Christ not only fulfilled the law, but he delighted in it and did it willingly. In the Gospel of John, Jesus told the Jews, "When you lift up the Son of Man, then you will know that I am He, and that I do nothing of Myself. . .And He who sent me is with Me. The Father has not left Me alone, for I always do those things that please Him". He was circumcised on the eighth day. After His birth, Mary and Joseph made a sacrifice at the temple. "For according to the law of Moses, Every male who opens the womb was to be called holy to the Lord". Christ grew in wisdom and stature, and in favor with God and men. Jesus insisted that John baptize him for it was fitting for Him to fulfill all righteousness. After he had been baptized the, "heavens were opened to Him and a voice came from heaven saying, This is My beloved Son, in whom I am well pleased." Then He was tempted for forty days by the devil in which the devil was unable to lead Him astray. So as Adam and Eve were tempted by the serpent and brought death to all men, the Son of God resisted the devil’s temptation and brought righteousness to the many. His messiahship was tested in the wilderness. In the beginning of His ministry He went into the synagogue on the Sabbath and read, "The Spirit of the Lord is upon Me, because he has anointed Me to preach the gospel to the poor He has sent me to heal the brokenhearted, to proclaim liberty to the captives and recovery of sight to the blind, To set at liberty those who are oppressed; To proclaim the acceptable year of the LORD." The Scripture says that He closed the book, sat down, and the eyes of those who were in the synagogue fixed on Him. He then said to them, "Today this Scripture is fulfilled in your hearing". Jesus, while praying on the mountain with Peter, James and John, the appearance of His face was altered and His robe became white and glistening. He was transfigured before their eyes. A cloud overshadowed them and a voice was heard saying, "This is my beloved Son. Hear Him." He spoke to His hearers in the Sermon on the Mount, "I say unto you till heaven and earth pass away the smallest letter or the smallest stroke in the Hebrew letter will by no means pass from the Law till all is fulfilled".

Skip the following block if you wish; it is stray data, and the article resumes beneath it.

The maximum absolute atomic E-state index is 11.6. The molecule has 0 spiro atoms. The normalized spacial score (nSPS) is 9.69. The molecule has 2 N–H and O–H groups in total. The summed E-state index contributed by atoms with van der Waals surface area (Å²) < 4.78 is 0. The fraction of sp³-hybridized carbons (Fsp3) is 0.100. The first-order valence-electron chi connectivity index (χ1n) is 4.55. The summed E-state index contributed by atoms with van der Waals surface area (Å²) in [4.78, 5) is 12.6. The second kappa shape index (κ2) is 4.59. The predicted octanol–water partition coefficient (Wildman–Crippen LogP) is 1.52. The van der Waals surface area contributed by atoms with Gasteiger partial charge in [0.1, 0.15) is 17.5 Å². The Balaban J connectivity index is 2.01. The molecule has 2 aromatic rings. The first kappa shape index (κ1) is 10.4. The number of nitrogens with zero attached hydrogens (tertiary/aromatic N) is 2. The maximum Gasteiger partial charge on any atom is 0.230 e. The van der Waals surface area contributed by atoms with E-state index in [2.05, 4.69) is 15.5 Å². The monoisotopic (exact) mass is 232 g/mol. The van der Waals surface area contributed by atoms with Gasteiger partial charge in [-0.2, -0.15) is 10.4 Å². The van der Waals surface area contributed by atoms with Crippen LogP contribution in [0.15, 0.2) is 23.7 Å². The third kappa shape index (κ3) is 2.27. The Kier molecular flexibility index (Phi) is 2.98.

He then became obedient even to the point of death. He was crucified upon a cross outside the walls of Jerusalem. In 2 Corinthians 5 it states, "He who knew no sin became sin for us that we might become the righteousness of God in Him." Luther called this the great exchange. Christ took our sin and gave us His righteousness. He was the Lamb without blemish and without spot. The written code that was against us was nailed to the cross. . ." (Colossians 2:14). "Man’s salvation required the Son of God’s undertaking, as Christ put on humanity to fulfill the law for man. Christ sustained on his own shoulders the penalty incurred by man in his violation of it. . .Christ fulfilled the law’s ceremonies, revealed its true spiritual nature, representatively obeyed its precepts and bore its penalty. The believer is therefore free from the law in each of these respects." (John Owen) You who have believed in Christ's death, are justified. You are declared righteous. This truly is amazing grace.

We must not forget Christ’s resurrection. Because through His resurrection He brought newness of life. Those who embrace Christ are made alive, through the Holy Spirit in cooperation with His Word. Christ was the first fruit of the new life. His resurrection gave proof of the full consummation of the coming kingdom. He ascended into the heavens and now sits at the right hand of the Father. Our salvation is inseparably linked to the life to come, "for he who began a good work in you will carry it on to completion until the day of Christ Jesus. His resurrection gives us confidence that he conquered death and that one day we also will be resurrected. Christ possesses the keys of death and of Hades. Through His death He brought forgiveness, and through His resurrection He brought life everlasting. For the Christian the penalty of the Law has been permanently removed. However, the Law has not been removed completely. It now becomes a guide by which the Christian lives unto obedience to God, and becomes a tool by which we are to kill remaining sin.